Public Health England view on healthy eating

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    Our experienced Nutritionist Hayley offers tailor made advice to each individual to maximise your health through nutrition.  She looks at diet, nutritional supplementation, lifestyle, food intolerances and allergies and much more.  You can read further about Hayley on our webpage and here:  but below is simple dietary advice from Public Health England that is always worth a look!

    Eating a healthy, balanced diet involves eating the right sort of foods, in the right amounts to provide energy and nutrients for our bodies to function. It is estimated that an average women needs about 2000 calories a day and an average man needs about 2500 calories a day. The exact amount you need depends on a range of factors including, your age, sex, height and how active you are.

    Regularly eating more calories than your body needs over time will result in weight gain and can lead to obesity. Over 50% of adults in the UK are overweight or obese, which means most of us are eating too many calories. To help us eat a healthy, balanced diet, Public Health England have developed the 8 tips for eating well, which are based on advice from the Eatwell Guide.

    1. Base your meals on starchy carbohydrates
    • Starchy carbohydrate foods include potatoes, bread, pasta, rice and noodles.
    • Where possible choose wholegrain or higher fibre versions with less added fat, salt and sugar, or leave the skins on potatoes.
    • Did you know? Starchy carbohydrate foods contain fewer than half the calories of fats per gram.

    1. Eat lots of fruit and veg
    • Eat at least 5 portions of a variety of fruit and vegetables every day as they contain different combinations of vitamins and minerals.
    • Fresh, frozen, tinned, dried and juiced all count but remember unsweetened fruit juice and/or smoothies should be limited to 150ml per day in total and dried fruit should be limited to about 1 tablespoon (30g) per day and eaten with a meal.
    • You could try grating vegetables like carrots and courgettes into a Bolognese sauce or add lots of vegetables to homemade tomato sauce and blend.

    1. Eat more fish, including a portion of oily fish
    • Aim for at least two portions of sustainably sourced fish per week, including a portion of oily fish (a portion is approximately 140g cooked weight).
    • Oily fish, such as sustainably sourced salmon, sardines, mackerel and trout, are one of the only natural food sources of vitamin D, which is important for bone health. Oily fish is also our main source of omega 3, which is important for heart health.
    • Choose from fresh, frozen, smoked and canned fish, but remember smoked and canned fish may contain high levels of salt, so check the food labels to choose the varieties lower in salt.


    1. Cut down on saturated fat and sugars
    • Swapping saturated fat, found in butter, ghee, chocolate, cheese and fatty cuts of meat, with unsaturated fat, found in vegetable oils, nuts, seeds, oily fish and avocado, can help lower the level of cholesterol in your blood.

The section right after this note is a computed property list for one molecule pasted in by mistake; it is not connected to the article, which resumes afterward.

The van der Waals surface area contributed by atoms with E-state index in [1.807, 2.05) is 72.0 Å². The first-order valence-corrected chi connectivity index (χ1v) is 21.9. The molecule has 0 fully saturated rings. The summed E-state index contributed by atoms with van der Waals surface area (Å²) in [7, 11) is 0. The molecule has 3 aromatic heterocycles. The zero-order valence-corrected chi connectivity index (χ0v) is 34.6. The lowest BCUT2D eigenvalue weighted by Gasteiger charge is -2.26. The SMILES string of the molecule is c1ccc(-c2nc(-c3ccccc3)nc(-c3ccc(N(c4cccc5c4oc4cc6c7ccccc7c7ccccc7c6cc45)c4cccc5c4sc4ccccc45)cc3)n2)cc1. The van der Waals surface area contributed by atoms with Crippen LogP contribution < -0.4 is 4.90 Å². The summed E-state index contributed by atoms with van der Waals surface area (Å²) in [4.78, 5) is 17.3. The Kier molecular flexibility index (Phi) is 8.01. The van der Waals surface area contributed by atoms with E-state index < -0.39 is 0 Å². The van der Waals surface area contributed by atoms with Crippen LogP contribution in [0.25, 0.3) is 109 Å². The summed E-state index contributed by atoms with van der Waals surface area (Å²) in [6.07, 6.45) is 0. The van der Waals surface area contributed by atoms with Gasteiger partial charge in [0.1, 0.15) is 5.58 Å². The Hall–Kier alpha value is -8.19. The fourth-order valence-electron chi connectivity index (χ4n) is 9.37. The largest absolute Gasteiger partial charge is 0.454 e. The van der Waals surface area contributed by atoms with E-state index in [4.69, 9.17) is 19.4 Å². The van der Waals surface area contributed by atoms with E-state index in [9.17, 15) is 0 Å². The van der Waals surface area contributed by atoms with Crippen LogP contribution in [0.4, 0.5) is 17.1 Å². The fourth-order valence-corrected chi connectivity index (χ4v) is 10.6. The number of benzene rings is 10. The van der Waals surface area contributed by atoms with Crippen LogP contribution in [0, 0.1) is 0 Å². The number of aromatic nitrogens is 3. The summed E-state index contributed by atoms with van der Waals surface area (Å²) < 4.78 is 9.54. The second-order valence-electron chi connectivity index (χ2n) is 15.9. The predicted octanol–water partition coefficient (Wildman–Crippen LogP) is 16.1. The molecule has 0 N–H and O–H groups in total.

• Too much sugar, especially between meals, can increase risk of tooth decay and will add extra calories so cut down on sugary foods and drinks like cereals high in sugar, cakes, biscuits and sugary drinks. If you get a sweet craving you could try having fruit on yogurt instead, helping you to achieve your 5-a-day!
    • Use food labels to help you choose foods lower in saturated fat and sugars by choosing varieties with more green and ambers on the front of pack label.

    1. Eat less salt
    • Adults should eat no more than 6g (1 teaspoon) per day and children should have even less. A high salt intake is associated with an increased risk of developing high blood pressure which puts you at a greater risk of developing stroke or heart disease.
    • Most of our salt intake comes from processed foods rather than salt added during cooking or at the table, so always check food labels for the salt content! When comparing foods, a high salt content is more than 1.5g salt per 100g and low is 0.3g salt or less per 100g.
    • Try using extra herbs, spices, citrus juices (lemon and lime), or vinegar to flavour foods so you can use less salt in your recipes.

    1. Get active and be a healthy weight
    • The government recommends 150 minutes of moderate intensity or 75 minutes vigorous intensity physical activity for adults 19-64 years of age and muscle strength training on at least two days per week.
    • What counts? Moderate intensity activities include cycling or brisk walking. High or vigorous intensity activities include swimming and running. Muscle strengthening activities include weightlifting, exercises with weights or carrying heavy boxes or groceries.
    • Over 60% of adults in the UK are overweight or obese which increases the risk of getting type 2 diabetes, heart disease and some cancers. Physical activity can reduce the risk of type 2 diabetes, heart disease and stroke and help maintain a healthy weight.
    1. Don’t get thirsty
    • Aim for 6-8 glasses of fluid per day. Water is the best choice as it hydrates you without adding any extra calories to your daily intake.
    • Other good options include unsweetened tea and coffee, sugar free drinks and low fat milk. Unsweetened fruit juice and smoothies count but remember intake should be limited to 150ml a day.
    • Alcohol does not count because it makes you pass urine more frequently.

    1. Don’t skip breakfast
    • A healthy breakfast can provide fibre, calories, vitamins and minerals important for health.
    • Choose wholegrain cereals, porridge or wholemeal toast for a healthy start to the day.
    • Swap sugary breakfast cereals for plain cereals such as plain porridge, no added sugar muesli or wholegrain cereals.